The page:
You can find the entire list of places I’ve mentioned here, including some beautiful and peaceful cemeteries with cherry blossoms, which I believe bloom around February but the petals are quickly blow away by the Danish wind. Remember, you can download Copenhagen’s map on Google maps to save data. For instructions on how to download offline Google maps in your phone check out my The Essentials post.

Copenhagen is a beautiful city with so much to offer so I hope you enjoy every moment despite what the weather might offer.  Even when exhausted from walking all day remember to look up and take everything in… always BE PRESENT.

Helsinki, on a budget

Spring in Finland was a beautiful experience despite the cold. Although it’s known for being an expensive city, my private tour guide (aka my Finnish friend) showed me there are many inexpensive and even free places in the city.

If you’re visiting when it’s cold, which statistically you will unless you visit in the heart of summer, you need to join in the Finnish tradition of sweating your butt off in a sauna. I’m lucky enough to have known a local who invited me to share in her apartment building’s sauna. There are many public options available. A famous one is Kotiharjun, keep in mind that it’s closed on Mondays.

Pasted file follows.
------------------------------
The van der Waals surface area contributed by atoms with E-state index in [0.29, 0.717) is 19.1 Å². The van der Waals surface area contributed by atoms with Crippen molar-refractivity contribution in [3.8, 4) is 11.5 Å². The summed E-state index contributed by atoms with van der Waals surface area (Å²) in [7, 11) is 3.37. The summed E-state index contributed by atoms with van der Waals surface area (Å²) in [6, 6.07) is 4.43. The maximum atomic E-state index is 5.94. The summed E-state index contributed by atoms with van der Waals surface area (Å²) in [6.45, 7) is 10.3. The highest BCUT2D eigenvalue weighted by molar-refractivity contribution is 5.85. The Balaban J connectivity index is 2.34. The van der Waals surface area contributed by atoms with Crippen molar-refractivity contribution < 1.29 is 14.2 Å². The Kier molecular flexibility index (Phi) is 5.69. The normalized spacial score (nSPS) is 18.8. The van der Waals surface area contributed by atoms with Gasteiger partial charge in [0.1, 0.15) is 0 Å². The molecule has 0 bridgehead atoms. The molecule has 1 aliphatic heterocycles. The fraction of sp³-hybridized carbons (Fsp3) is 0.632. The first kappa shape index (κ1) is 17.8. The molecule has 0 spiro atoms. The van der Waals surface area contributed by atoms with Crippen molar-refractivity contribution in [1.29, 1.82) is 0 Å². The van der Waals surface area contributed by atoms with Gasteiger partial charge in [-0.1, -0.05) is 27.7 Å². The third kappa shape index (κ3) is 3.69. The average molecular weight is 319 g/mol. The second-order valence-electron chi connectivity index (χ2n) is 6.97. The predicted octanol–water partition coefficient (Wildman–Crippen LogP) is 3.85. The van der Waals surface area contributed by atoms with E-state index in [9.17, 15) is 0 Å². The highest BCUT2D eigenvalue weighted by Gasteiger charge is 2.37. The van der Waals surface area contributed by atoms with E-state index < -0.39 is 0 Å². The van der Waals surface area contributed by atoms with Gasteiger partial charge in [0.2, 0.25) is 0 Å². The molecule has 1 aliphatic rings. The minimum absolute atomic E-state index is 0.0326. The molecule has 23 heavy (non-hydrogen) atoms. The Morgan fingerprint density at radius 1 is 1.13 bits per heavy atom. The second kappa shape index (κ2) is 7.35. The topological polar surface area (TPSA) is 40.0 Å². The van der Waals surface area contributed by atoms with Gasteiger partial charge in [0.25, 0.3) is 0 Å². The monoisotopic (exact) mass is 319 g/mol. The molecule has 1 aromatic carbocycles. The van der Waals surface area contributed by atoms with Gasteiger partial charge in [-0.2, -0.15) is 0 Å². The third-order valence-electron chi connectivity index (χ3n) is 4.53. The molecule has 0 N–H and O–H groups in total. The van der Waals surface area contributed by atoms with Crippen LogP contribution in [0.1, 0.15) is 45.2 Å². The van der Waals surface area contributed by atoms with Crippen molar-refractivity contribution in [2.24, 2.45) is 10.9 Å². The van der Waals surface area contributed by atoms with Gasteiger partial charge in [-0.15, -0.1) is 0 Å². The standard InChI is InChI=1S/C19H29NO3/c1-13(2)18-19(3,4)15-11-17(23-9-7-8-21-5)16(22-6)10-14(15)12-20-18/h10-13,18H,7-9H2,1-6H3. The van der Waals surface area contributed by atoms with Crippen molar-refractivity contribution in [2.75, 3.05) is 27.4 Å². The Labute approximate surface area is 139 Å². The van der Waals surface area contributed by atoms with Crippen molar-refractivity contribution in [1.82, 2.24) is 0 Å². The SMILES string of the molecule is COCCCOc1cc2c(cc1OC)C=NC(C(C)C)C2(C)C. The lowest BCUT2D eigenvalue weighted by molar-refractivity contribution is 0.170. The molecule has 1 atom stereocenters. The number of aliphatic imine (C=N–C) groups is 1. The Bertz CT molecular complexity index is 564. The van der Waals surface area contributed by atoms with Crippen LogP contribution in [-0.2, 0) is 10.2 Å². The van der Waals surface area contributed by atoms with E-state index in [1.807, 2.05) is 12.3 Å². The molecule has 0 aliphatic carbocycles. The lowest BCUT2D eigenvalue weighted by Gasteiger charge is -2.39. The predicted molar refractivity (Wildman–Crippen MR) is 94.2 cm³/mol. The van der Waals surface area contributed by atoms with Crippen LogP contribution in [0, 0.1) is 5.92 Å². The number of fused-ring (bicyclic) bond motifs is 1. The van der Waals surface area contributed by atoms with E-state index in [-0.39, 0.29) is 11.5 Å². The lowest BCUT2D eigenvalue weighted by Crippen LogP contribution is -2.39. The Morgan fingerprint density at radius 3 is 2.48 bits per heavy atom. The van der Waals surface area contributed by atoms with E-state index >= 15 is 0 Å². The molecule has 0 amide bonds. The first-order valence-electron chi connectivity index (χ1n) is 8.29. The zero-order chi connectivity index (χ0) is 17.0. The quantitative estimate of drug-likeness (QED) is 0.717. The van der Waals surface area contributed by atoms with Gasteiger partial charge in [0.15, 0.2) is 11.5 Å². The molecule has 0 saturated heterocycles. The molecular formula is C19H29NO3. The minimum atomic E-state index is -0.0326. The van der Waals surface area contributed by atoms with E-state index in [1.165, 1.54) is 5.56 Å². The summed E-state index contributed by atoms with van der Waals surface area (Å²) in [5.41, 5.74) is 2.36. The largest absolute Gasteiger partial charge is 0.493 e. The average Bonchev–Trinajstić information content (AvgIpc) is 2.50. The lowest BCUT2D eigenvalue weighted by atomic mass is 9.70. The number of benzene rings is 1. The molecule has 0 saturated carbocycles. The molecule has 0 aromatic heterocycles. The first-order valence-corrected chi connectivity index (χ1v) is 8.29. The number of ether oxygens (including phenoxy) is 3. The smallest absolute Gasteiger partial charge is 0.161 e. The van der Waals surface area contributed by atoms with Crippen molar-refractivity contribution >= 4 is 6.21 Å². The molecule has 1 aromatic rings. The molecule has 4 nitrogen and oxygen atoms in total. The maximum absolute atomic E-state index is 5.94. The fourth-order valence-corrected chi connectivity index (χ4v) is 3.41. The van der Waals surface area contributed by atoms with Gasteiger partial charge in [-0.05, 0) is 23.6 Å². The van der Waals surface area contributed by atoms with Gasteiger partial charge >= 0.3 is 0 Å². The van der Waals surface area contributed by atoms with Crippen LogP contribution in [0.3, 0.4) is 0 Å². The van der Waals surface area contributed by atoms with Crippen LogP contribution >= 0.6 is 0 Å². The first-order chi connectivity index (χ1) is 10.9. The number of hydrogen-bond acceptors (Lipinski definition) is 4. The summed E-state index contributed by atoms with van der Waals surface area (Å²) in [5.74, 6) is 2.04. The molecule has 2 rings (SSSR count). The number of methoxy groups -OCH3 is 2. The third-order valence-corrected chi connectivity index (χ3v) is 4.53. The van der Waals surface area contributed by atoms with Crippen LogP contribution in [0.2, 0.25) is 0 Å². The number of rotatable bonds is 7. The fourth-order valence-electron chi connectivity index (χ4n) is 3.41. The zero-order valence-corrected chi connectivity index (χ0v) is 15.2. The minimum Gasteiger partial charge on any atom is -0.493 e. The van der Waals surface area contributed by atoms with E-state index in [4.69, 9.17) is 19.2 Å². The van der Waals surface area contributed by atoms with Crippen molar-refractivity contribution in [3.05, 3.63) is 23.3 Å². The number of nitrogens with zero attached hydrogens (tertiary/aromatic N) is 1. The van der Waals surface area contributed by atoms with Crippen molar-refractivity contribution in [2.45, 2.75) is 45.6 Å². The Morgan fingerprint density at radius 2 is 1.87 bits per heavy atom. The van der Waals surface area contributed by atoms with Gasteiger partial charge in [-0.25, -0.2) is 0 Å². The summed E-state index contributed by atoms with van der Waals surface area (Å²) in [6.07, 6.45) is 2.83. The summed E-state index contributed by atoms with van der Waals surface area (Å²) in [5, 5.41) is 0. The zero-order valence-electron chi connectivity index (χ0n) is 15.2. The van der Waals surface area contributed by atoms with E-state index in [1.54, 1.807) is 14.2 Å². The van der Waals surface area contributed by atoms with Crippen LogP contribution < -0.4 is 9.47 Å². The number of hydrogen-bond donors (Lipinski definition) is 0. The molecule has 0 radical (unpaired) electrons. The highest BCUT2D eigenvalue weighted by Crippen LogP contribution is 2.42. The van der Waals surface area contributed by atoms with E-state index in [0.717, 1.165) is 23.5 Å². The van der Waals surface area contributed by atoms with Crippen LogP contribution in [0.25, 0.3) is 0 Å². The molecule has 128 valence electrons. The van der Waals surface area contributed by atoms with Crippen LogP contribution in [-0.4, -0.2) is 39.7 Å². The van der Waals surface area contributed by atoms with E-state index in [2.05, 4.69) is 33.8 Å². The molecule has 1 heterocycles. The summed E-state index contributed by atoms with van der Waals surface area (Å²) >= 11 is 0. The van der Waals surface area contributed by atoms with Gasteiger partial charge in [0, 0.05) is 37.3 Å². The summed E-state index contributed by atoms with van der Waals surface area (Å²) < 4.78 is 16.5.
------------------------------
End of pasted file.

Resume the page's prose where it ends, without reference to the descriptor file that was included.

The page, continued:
Getting around
The metro and bus tickets can easily be purchased from your cellphone with the HSL app. You only need to show the online ticket to the bus driver or ticket controller in the metro.
Honestly, I never got asked to show my ticket in the metro, but my local friend mentioned that the fines are quite high, so I rather pay the €2.80 one way or €8 for the full day and be on the safe side.
The more days you include in your ticket, the cheaper it is. The one way ticket includes transfers since it’s valid up to almost 2 hours from purchase and includes 1, 2 or all 3 zones. Helsinki is divided into zones A, B and C. For transport to and from the airport you need an ABC ticket. You can also map your route using the HSL app and it will show which is the quickest way to get there with public transport along with live time tables.

“Free” is my second favorite word.


FREE places to visit
“Free” is my second favorite word. The first one being “food”, of course.
If you travel loads or you’re on a budget here are some great ways to explore Helsinki.